- Scientist famous for cloning a sheep
- Gene Expression
Ian Wilmut, professor is uniquely qualified both as a pioneer in the science of cloning and as a participant in the public discussions of its possible social and ethical consequences. He is the leader of the team that produced Dolly the sheep in 1996, the first animal to be cloned from an adult cell. Since Dolly’s birth, he has become something of an international figure as an expert on cloning techniques, and his laboratory continues to play a leading role in the development of methods for the cloning and genetic modification of animals.
Dr. Wilmut’s own research centers on the cloning of human embryos to provide stem cells for treatment of degenerative disorders such as diabetes and Parkinson’s disease. He has been a frequent advocate of the medical benefits to be derived from this new technology, giving many public lectures on the subject and participating in numerous panel discussions on the potential uses and misuses of cloning. He has also testified in the United Kingdom, France, and the United States before parliamentary and congressional committees considering the legislative regulation of cloning.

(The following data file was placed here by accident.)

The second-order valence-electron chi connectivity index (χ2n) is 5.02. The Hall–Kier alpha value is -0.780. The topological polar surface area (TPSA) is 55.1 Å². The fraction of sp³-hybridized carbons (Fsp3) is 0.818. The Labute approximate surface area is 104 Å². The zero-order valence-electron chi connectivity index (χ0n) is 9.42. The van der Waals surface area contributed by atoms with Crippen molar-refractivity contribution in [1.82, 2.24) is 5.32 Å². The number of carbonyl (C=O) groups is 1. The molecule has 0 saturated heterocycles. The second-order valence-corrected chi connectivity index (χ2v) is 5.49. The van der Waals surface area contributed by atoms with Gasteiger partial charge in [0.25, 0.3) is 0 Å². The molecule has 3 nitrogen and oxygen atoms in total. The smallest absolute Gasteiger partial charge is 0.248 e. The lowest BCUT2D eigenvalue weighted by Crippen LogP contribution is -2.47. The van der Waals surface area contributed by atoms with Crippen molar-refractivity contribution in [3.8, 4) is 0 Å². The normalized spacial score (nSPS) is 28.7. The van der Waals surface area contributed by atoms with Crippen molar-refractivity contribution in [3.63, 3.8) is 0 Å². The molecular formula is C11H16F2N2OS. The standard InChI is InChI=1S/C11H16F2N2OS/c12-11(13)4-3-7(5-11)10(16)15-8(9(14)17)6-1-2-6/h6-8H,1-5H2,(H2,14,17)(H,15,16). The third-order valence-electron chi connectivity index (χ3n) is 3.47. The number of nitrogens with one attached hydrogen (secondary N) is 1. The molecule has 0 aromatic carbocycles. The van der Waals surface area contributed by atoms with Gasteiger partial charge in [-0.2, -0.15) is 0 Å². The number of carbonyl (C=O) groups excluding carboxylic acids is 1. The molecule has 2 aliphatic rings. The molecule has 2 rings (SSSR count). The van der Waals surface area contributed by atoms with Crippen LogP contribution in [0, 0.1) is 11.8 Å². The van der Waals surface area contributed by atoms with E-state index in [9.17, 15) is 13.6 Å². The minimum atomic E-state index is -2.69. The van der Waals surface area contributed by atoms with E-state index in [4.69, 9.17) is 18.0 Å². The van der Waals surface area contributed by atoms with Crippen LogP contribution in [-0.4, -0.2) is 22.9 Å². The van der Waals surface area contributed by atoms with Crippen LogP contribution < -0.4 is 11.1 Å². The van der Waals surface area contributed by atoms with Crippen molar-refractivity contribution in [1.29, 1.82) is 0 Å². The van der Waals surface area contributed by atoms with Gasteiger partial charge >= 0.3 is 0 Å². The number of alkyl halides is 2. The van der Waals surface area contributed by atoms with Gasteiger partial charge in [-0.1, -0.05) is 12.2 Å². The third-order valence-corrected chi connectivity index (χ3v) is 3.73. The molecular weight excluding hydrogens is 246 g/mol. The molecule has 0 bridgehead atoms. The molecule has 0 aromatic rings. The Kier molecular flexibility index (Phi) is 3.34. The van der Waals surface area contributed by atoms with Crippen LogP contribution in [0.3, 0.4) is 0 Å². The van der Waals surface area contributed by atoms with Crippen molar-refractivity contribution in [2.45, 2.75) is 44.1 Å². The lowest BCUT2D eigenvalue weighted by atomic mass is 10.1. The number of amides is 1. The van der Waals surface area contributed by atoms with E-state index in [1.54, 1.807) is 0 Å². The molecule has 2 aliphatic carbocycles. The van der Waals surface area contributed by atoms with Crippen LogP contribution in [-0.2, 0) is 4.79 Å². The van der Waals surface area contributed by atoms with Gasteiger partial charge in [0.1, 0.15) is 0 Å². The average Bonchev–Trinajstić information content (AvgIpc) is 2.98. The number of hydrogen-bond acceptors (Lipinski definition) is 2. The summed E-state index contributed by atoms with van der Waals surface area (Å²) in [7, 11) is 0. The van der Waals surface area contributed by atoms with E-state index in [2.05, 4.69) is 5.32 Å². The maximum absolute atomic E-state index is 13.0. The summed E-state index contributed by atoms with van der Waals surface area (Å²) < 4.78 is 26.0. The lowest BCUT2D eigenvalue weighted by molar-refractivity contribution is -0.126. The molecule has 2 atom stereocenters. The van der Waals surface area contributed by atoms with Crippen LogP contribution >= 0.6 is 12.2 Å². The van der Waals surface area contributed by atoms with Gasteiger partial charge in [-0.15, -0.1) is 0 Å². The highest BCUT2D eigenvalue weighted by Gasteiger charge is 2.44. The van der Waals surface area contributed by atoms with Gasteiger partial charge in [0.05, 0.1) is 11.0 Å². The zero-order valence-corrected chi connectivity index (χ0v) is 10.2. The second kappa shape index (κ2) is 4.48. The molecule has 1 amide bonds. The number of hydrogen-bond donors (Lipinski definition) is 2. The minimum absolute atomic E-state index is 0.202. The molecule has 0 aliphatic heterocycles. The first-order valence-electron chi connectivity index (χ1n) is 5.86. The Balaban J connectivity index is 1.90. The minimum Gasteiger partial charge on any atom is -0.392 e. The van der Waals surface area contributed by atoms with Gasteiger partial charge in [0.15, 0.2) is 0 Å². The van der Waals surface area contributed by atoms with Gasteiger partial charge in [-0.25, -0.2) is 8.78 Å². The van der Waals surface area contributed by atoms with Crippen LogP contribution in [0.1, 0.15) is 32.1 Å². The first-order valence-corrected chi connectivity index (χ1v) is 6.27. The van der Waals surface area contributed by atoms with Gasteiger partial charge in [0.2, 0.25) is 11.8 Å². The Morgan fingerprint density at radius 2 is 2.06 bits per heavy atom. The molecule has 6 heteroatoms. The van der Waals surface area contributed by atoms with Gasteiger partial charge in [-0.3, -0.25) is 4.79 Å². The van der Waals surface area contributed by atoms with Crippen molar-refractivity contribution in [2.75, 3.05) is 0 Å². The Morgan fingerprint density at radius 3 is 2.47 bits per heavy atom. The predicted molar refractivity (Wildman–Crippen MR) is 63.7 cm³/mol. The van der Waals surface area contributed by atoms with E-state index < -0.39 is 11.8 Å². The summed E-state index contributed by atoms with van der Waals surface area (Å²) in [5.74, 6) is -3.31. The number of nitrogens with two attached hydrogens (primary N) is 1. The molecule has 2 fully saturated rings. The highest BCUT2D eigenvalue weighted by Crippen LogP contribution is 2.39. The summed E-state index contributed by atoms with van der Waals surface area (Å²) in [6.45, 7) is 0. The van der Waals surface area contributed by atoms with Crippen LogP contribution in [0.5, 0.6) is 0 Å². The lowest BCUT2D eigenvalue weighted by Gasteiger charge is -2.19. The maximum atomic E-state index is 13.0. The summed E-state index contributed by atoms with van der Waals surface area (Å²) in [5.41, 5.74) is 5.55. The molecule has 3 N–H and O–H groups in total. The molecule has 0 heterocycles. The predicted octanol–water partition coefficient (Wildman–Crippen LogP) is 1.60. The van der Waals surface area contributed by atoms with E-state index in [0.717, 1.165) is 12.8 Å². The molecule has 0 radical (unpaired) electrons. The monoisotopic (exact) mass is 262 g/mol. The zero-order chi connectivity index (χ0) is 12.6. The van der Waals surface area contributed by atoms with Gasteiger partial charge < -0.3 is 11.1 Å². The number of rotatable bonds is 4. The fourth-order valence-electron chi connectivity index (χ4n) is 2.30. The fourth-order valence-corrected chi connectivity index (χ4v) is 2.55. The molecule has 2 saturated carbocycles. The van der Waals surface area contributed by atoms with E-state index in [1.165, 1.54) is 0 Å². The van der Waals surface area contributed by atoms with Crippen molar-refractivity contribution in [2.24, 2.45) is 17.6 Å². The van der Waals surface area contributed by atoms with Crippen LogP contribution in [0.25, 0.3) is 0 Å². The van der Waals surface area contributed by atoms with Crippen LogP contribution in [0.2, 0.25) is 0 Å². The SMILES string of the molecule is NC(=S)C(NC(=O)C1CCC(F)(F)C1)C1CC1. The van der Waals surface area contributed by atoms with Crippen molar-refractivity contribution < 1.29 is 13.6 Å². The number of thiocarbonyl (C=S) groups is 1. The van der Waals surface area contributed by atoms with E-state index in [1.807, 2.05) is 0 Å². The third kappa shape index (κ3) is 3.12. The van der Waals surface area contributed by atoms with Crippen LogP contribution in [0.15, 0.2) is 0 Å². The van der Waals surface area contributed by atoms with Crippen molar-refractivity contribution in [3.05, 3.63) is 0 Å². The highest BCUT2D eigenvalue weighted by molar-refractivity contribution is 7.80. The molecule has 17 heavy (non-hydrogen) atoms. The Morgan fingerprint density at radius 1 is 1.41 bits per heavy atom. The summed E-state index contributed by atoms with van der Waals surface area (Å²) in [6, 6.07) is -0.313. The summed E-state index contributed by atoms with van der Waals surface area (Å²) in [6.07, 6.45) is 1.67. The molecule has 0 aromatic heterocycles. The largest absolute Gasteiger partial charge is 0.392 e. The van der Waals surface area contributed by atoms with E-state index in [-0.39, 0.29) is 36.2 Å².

Dr. Wilmut has a distinguished record of ground-breaking biological research. His subsequent research led to the birth of the first calf from a frozen embryo — “Frosty” — in 1973. The objectives of current research are to develop biomedical applications of the nuclear-transfer procedure: these include the provision of modified animal organs and human stem cells for therapy.
Ian Wilmut’s work has been recognized by many awards and honorary degrees. Dr. Wilmut has written a large number of popular articles on the subject of cloning, including pieces for Time, New Scientist, and Scientific American.